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Encyclopedia > Xerophyte

A xerophyte or xerophytic organism (xero meaning dry, phyte meaning plant) is a plant which is able to survive in an ecosystem with little available water or moisture, usually in environments where potential evapotranspiration exceeds precipitation for all or part of the growing season. Plants like the cactus and other succulents are typically found in deserts where low rainfall amounts are the norm, but xerophytes such as the bromeliads can also be found in moist habitats such as tropical forests, exploiting niches where water supplies are limited or too intermittent for mesophytic plants. Plants that live under arctic conditions may also have a need for xerophytic adaptations, as water is unavailable for uptake when the ground is frozen. Their leaves are covered with silvery hairs (creates wind break & light reflective surface). For other uses, see Plant (disambiguation). ... Evapotranspiration (ET) is the sum of evaporation and plant transpiration. ... Subfamilies Cactoideae Maihuenioideae Opuntioideae Pereskioideae See also taxonomy of the Cactaceae A cactus (plural: cacti, cactuses, or cactus) is any member of the succulent plant family Cactaceae, native to the Americas. ... Genera See text Bromeliads include epiphytes, such as Spanish moss, and ground plants, such as the Pineapple. ... Mesophytes are terrestrial plants which are adapted to neither a particularly dry nor particularly wet environment. ...


Adaptations of xerophytes include reduced permeability of the epidermal layer, stomata and cuticle to maintain optimal amounts of water in the tissues by reducing transpiration, adaptations of the root system to acquire water from deep underground sources or directly from humid atmospheres (as in epiphytic orchids), and succulence, or storage of water in swollen stems, leaves or root tissues. The typical morphological consequences of these adaptations are collectively called xeromorphisms. Look up Epidermis in Wiktionary, the free dictionary. ... This is not about surgically created bowel openings; see stoma (medicine) In botany, a stoma (also stomate; plural stomata) is a tiny opening or pore, found mostly on the undersurface of a plant leaf, and used for gas exchange. ... Plant cuticles are a protective waxy covering produced only by the epidermal cells (Kolattukudy, 1996) of leaves, young shoots and all other aerial plant organs. ... An example of an epiphyte assemblage of orchids and bromeliads in a garden setting The term epiphyte refers to any plant that grows upon or attached to another living plant. ... Orchid re-directs here; for alternate uses see Orchid (disambiguation) Genera Over 800 See List of Orchidaceae genera. ... Succulent plants, such as this Aloe, store water in their fleshy leaves Succulent plants, also known as succulents or fat plants, are water-retaining plants adapted to xerophilic climatic or soil conditions. ... The term morphology in biology refers to the outward appearance (shape, structure, colour, pattern) of an organism or taxon and its component parts. ...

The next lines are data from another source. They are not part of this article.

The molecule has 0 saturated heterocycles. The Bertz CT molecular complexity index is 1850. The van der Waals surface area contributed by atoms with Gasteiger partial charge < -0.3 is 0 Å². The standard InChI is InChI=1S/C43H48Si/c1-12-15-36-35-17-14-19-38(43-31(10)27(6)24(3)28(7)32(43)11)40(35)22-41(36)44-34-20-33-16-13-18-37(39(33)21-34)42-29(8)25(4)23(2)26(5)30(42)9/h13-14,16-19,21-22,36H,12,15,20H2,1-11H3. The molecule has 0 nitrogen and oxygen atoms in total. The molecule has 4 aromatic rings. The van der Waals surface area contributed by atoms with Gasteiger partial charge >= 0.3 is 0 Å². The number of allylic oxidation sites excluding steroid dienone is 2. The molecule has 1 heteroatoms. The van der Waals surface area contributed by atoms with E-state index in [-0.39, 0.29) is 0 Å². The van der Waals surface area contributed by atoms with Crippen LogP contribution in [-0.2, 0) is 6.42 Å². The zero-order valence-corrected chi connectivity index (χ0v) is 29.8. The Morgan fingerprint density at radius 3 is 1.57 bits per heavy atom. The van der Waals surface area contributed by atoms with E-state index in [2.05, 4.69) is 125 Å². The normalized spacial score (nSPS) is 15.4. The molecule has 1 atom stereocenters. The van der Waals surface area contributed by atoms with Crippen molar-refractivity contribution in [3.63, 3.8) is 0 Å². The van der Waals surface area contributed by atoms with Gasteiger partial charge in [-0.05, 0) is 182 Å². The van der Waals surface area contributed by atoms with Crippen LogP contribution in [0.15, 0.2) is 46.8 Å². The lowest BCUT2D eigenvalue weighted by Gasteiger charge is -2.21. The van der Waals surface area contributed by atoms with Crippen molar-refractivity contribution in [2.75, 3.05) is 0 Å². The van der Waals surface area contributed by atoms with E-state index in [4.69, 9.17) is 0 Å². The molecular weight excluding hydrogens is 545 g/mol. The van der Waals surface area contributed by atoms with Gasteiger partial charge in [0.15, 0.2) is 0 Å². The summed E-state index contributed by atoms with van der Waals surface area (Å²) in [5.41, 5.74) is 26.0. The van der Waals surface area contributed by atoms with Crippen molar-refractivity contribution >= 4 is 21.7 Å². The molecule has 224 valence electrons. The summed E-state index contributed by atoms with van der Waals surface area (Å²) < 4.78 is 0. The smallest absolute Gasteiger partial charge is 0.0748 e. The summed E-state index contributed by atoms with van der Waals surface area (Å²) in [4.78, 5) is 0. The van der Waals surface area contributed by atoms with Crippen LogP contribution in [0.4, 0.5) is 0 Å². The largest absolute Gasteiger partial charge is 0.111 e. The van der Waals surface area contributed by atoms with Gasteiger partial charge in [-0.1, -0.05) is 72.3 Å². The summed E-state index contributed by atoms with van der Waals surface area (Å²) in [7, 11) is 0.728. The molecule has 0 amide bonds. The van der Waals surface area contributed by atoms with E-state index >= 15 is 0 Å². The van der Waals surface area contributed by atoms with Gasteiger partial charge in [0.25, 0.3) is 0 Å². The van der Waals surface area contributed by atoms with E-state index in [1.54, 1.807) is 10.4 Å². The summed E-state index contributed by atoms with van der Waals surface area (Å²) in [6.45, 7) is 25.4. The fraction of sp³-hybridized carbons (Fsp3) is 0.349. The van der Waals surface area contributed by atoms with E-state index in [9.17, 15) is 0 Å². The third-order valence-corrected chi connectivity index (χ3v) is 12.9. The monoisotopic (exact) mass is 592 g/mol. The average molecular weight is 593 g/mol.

Mechanism Adaptation Example
Limit water loss waxy stomata prickly pear
few stomata
sunken stomata pine
stomata open at night tea plant
CAM photosynthesis cactus
large hairs on surface Bromeliads
curled leaves esparto grass
Storage of water succulent leaves Bryophyllum
succulent stems Euphorbia
fleshy tuber Raphionacme
Water uptake deep root system Acacia
below water table Nerium oleander
laterally extensive, shallow root systems cactus
absorbing surface moisture from leaf hairs or trichomes Tillandsia

This is not about surgically created bowel openings; see stoma (medicine) In botany, a stoma (also stomate; plural stomata) is a tiny opening or pore, found mostly on the undersurface of a plant leaf, and used for gas exchange. ... Species Many, see text Opuntia is a genus in the cactus family Cactaceae. ... This is not about surgically created bowel openings; see stoma (medicine) In botany, a stoma (also stomate; plural stomata) is a tiny opening or pore, found mostly on the undersurface of a plant leaf, and used for gas exchange. ... Subgenera Subgenus Strobus Subgenus Ducampopinus Subgenus Pinus See Pinus classification for complete taxonomy to species level. ... Binomial name Camellia sinensis (L.) Kuntze Camellia sinensis is the tea plant, the plant species whose leaves and leaf buds are used to produce tea. ... Crassulacean Acid Metabolism (CAM) is a carbon fixation pathway in some photosynthetic plants. ... Subfamilies Cactoideae Maihuenioideae Opuntioideae Pereskioideae See also taxonomy of the Cactaceae A cactus (plural: cacti, cactuses, or cactus) is any member of the succulent plant family Cactaceae, native to the Americas. ... Genera See text Bromeliads include epiphytes, such as Spanish moss, and ground plants, such as the Pineapple. ... Leaves are an Icelandic five-piece alternative rock band who came to prominence in 2002 with their debut album, Breathe, drawing comparisons to groups such as Coldplay and Doves. ... Binomial name (L.) Kunth. ... Bryophyllum (from the Greek bryo/bryein = sprout, phyllon = leaf) is a genus of plants belonging to the family Crassulaceae. ... Stem showing internode and nodes plus leaf petiole and new stem rising from node. ... This article needs cleanup. ... For fungal genus, see tuber (genus). ... For other uses, see Root (disambiguation). ... For other uses, see Acacia (disambiguation). ... Cross section showing the water table varying with surface topography as well as a perched water table The water table or phreatic surface is the surface where the water pressure is equal to atmospheric pressure. ... For other uses, see Oleander (disambiguation). ... Subfamilies Cactoideae Maihuenioideae Opuntioideae Pereskioideae See also taxonomy of the Cactaceae A cactus (plural: cacti, cactuses, or cactus) is any member of the succulent plant family Cactaceae, native to the Americas. ... Trichomes, from the Greek meaning growth of hair, are fine outgrowths or appendages on plants and protists. ... Species See text. ...